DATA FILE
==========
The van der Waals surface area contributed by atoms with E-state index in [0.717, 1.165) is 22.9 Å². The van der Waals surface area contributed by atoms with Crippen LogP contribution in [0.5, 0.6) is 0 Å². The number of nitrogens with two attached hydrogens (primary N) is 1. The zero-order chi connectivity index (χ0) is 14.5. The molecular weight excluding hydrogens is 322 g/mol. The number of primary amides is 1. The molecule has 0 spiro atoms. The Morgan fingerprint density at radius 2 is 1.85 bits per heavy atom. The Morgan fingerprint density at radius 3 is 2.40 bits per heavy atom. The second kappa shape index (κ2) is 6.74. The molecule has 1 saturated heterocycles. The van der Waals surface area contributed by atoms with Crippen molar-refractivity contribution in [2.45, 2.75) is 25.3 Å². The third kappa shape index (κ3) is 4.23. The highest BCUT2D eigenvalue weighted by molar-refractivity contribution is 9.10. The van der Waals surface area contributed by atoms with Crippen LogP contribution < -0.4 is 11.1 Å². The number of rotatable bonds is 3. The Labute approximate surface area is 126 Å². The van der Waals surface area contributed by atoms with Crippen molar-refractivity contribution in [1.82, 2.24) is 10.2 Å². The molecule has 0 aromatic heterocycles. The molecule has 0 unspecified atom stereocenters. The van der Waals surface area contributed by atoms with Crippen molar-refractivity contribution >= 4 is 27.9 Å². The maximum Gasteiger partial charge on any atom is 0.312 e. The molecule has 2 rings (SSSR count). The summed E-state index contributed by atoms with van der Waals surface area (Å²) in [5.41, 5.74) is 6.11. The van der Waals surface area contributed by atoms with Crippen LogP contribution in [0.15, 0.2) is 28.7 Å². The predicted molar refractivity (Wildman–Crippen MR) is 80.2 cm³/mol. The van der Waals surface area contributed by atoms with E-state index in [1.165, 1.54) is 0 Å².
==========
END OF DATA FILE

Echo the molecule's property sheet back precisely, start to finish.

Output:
The van der Waals surface area contributed by atoms with E-state index in [0.717, 1.165) is 22.9 Å². The van der Waals surface area contributed by atoms with Crippen LogP contribution in [0.5, 0.6) is 0 Å². The number of nitrogens with two attached hydrogens (primary N) is 1. The zero-order chi connectivity index (χ0) is 14.5. The molecular weight excluding hydrogens is 322 g/mol. The number of primary amides is 1. The molecule has 0 spiro atoms. The Morgan fingerprint density at radius 2 is 1.85 bits per heavy atom. The Morgan fingerprint density at radius 3 is 2.40 bits per heavy atom. The second kappa shape index (κ2) is 6.74. The molecule has 1 saturated heterocycles. The van der Waals surface area contributed by atoms with Crippen molar-refractivity contribution in [2.45, 2.75) is 25.3 Å². The third kappa shape index (κ3) is 4.23. The highest BCUT2D eigenvalue weighted by molar-refractivity contribution is 9.10. The van der Waals surface area contributed by atoms with Crippen LogP contribution < -0.4 is 11.1 Å². The number of rotatable bonds is 3. The Labute approximate surface area is 126 Å². The van der Waals surface area contributed by atoms with Crippen molar-refractivity contribution in [1.82, 2.24) is 10.2 Å². The molecule has 0 aromatic heterocycles. The molecule has 0 unspecified atom stereocenters. The van der Waals surface area contributed by atoms with Crippen molar-refractivity contribution >= 4 is 27.9 Å². The maximum Gasteiger partial charge on any atom is 0.312 e. The molecule has 2 rings (SSSR count). The summed E-state index contributed by atoms with van der Waals surface area (Å²) in [5.41, 5.74) is 6.11. The van der Waals surface area contributed by atoms with Crippen LogP contribution in [0.15, 0.2) is 28.7 Å². The predicted molar refractivity (Wildman–Crippen MR) is 80.2 cm³/mol. The van der Waals surface area contributed by atoms with E-state index in [1.165, 1.54) is 0 Å².